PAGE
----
By Philip Pullella
ABOARD THE PAPAL PLANE (Reuters) - Pope Francis on Saturday urged world leaders to turn back from the brink of possible human annihilation, suggesting that some of them had an "irrational" attitude towards nuclear weapons.
The pope made his comments to reporters aboard the plane taking him back to Rome from a trip to Myanmar and Bangladesh, which was dominated by the crisis of Rohingya refugees affecting both countries.
In a speech last month, the pope suggested that he was ready to officially harden the decades-old Church teaching that possessing nuclear weapons as a deterrence was morally acceptable as long as the ultimate goal was their elimination.
In that speech on Nov. 10, Francis said even the mere possession of nuclear weapons should now be condemned because there appeared to be little or no intention by world leaders to reduce their numbers.
Aboard the plane, he was asked what had prompted him to consider changing the official Church position and specifically, what he felt about the war of words between U.S. President Donald Trump and North Korean leader Kim Jong Un.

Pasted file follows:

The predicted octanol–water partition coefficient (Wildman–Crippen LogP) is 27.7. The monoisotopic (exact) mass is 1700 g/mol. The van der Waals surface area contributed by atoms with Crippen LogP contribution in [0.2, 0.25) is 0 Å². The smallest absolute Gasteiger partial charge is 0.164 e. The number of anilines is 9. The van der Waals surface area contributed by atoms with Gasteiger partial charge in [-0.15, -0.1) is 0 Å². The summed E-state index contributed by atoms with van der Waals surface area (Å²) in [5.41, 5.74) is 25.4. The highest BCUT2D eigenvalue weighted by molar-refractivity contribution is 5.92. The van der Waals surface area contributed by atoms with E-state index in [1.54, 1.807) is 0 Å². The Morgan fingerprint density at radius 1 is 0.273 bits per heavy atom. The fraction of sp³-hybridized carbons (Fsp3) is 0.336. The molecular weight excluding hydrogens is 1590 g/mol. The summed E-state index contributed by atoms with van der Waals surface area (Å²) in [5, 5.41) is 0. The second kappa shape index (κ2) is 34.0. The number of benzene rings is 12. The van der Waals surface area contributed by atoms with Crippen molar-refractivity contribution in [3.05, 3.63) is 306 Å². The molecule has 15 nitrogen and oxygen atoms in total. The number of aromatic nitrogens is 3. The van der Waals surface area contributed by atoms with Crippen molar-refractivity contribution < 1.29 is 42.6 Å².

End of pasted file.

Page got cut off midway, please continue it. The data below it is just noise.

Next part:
"What has changed is the irrationality (of the attitude toward nuclear weapons)," Francis said.
"Today we are at the limit," he said. It can be debated but it is my opinion, my conviction, that we have reached the limit of the (moral) licitness of having and using nuclear weapons," he said.
"Why? Because today, with such a sophisticated nuclear arsenal, we risk the destruction of humanity or at least a great part of humanity," he said.
The pope has in the past suggested that a third nation should try to negotiate a deal between the United States and North Korea and had urged both sides to cool down the rhetoric and stop trading insults.
"We are at the limit, and because we are at the limit, I ask myself this question ... Today, is it licit to keep nuclear arsenals as they are, or today, in order to save creation, to save humanity, is it not necessary to turn back?
South Korea said on Friday that North Korea's latest missile test puts Washington within range, but Pyongyang still needs to prove it has mastered critical missile technology, such as re-entry, terminal stage guidance and warhead activation.
The test prompted a warning from the United States that North Korea's leadership would be "utterly destroyed" if war were to break out, a statement that drew sharp criticism from Russia.
(Reporting By Philip Pullella; Editing by Richard Balmforth)